Wirathu Declared a Fugitive After Failing to Appear at Court

The hate-preaching monk Wirathu has been declared a fugitive after failing to appear at Yangon’s western district court on Tuesday to face charges of sedition.

Wirathu has evaded arrest for more than a week after a government official opened a case against him following remarks he made at a rally railing against the government’s efforts to amend the constitution in early May.

The monk said last week that he would willingly face the arrest. If convicted he faces up to 20 years in prison under section 124a of Myanmar’s penal code.

The court hearing has now been rescheduled for June 11.

As he has been declared a fugitive, members of the public are invited to tip off the police about his whereabouts, said police spokesperson Col. Myo Thu Soe.

In 2003 Wirathu was imprisoned under a number of charges including religious defamation after he helped incite a deadly anti-Muslim riot. He was freed from prison in an amnesty in 2012.

Since then he has toured the country delivering tirades against Muslims, who he describes as “mad dogs” and has been accused of once again whipping up tensions ahead of religious riots.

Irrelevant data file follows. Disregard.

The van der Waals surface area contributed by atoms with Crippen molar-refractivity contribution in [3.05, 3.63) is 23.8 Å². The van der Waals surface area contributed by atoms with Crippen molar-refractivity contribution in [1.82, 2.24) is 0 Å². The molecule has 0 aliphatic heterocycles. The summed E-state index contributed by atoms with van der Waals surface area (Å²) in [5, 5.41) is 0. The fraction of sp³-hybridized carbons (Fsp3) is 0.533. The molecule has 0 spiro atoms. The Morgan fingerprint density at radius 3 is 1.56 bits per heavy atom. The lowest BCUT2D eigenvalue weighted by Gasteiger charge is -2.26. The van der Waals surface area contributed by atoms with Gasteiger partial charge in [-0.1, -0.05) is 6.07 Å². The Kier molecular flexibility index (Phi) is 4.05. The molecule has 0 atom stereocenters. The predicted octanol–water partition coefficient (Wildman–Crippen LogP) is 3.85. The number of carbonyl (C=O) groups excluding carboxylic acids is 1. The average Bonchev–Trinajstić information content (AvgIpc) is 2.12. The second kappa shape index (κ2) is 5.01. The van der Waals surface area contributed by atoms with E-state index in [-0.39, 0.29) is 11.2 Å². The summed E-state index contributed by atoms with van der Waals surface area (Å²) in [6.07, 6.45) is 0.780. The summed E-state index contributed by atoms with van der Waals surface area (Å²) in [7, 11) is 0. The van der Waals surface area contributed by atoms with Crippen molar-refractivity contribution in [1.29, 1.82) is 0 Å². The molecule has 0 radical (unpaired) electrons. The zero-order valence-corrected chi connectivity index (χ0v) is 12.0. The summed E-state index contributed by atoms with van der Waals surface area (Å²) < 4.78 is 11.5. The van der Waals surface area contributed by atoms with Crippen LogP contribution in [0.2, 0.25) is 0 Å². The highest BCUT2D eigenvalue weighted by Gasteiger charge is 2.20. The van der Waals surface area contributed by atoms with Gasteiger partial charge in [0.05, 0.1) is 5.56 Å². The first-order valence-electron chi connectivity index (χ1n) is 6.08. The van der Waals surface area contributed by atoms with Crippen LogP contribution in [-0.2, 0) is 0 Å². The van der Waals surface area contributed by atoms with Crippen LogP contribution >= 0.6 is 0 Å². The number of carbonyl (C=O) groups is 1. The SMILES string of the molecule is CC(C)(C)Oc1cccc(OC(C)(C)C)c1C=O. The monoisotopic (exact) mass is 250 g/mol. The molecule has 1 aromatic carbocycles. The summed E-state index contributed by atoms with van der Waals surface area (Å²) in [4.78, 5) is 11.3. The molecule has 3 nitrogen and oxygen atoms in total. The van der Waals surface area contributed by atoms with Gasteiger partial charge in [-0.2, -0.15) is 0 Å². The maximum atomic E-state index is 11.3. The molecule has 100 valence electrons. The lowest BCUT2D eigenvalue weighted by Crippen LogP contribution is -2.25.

Rights groups have expressed disappointment that the monk is now being pursued for his criticism of the government, rather than for hate speech and inciting violence.

At a recent speech in Myeik he accused senior government officials of being thieves and made lewd comments about State Counsellor Aung San Suu Kyi. And in Yangon on 5 May he drew criticism for saying military lawmakers should be worshipped like the Buddha.

His speeches have also landed him in trouble with the State Sangha Committee, a government-appointed body of senior monks.

The religious affairs ministry said Monday that he will have to appear before the committee to be reprimanded and could be charged under Vinaya regulations, a Buddhist code used by the Sangha, if he doesn’t comply.

The ministry has also said it is preparing to slap Wirathu with new criminal charges.

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